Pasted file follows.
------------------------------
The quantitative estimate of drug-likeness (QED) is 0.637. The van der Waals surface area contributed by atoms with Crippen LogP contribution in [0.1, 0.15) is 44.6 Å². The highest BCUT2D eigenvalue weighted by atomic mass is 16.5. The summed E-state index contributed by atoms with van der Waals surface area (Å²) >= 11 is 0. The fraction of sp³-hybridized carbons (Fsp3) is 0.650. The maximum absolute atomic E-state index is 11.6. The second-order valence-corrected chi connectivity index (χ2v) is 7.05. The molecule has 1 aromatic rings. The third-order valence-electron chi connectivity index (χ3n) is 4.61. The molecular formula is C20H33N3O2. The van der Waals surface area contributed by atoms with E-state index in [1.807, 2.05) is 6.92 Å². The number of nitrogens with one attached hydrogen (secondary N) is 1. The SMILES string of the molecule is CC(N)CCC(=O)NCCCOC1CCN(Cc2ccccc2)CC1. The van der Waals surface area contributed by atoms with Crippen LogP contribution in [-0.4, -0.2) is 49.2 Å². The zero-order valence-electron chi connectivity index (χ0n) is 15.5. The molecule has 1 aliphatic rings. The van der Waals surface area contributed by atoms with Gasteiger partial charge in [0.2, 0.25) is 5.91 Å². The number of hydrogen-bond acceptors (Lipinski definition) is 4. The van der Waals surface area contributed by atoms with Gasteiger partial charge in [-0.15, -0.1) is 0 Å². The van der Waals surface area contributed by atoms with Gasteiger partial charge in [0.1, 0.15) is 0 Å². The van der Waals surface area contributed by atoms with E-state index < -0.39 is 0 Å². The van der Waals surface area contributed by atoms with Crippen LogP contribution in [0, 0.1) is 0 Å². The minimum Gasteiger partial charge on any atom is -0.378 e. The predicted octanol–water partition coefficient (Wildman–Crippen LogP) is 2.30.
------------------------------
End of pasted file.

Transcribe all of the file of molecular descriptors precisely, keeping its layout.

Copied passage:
The quantitative estimate of drug-likeness (QED) is 0.637. The van der Waals surface area contributed by atoms with Crippen LogP contribution in [0.1, 0.15) is 44.6 Å². The highest BCUT2D eigenvalue weighted by atomic mass is 16.5. The summed E-state index contributed by atoms with van der Waals surface area (Å²) >= 11 is 0. The fraction of sp³-hybridized carbons (Fsp3) is 0.650. The maximum absolute atomic E-state index is 11.6. The second-order valence-corrected chi connectivity index (χ2v) is 7.05. The molecule has 1 aromatic rings. The third-order valence-electron chi connectivity index (χ3n) is 4.61. The molecular formula is C20H33N3O2. The van der Waals surface area contributed by atoms with E-state index in [1.807, 2.05) is 6.92 Å². The number of nitrogens with one attached hydrogen (secondary N) is 1. The SMILES string of the molecule is CC(N)CCC(=O)NCCCOC1CCN(Cc2ccccc2)CC1. The van der Waals surface area contributed by atoms with Crippen LogP contribution in [-0.4, -0.2) is 49.2 Å². The zero-order valence-electron chi connectivity index (χ0n) is 15.5. The molecule has 1 aliphatic rings. The van der Waals surface area contributed by atoms with Gasteiger partial charge in [0.2, 0.25) is 5.91 Å². The number of hydrogen-bond acceptors (Lipinski definition) is 4. The van der Waals surface area contributed by atoms with Gasteiger partial charge in [-0.15, -0.1) is 0 Å². The van der Waals surface area contributed by atoms with Gasteiger partial charge in [0.1, 0.15) is 0 Å². The van der Waals surface area contributed by atoms with E-state index < -0.39 is 0 Å². The van der Waals surface area contributed by atoms with Crippen LogP contribution in [0, 0.1) is 0 Å². The minimum Gasteiger partial charge on any atom is -0.378 e. The predicted octanol–water partition coefficient (Wildman–Crippen LogP) is 2.30.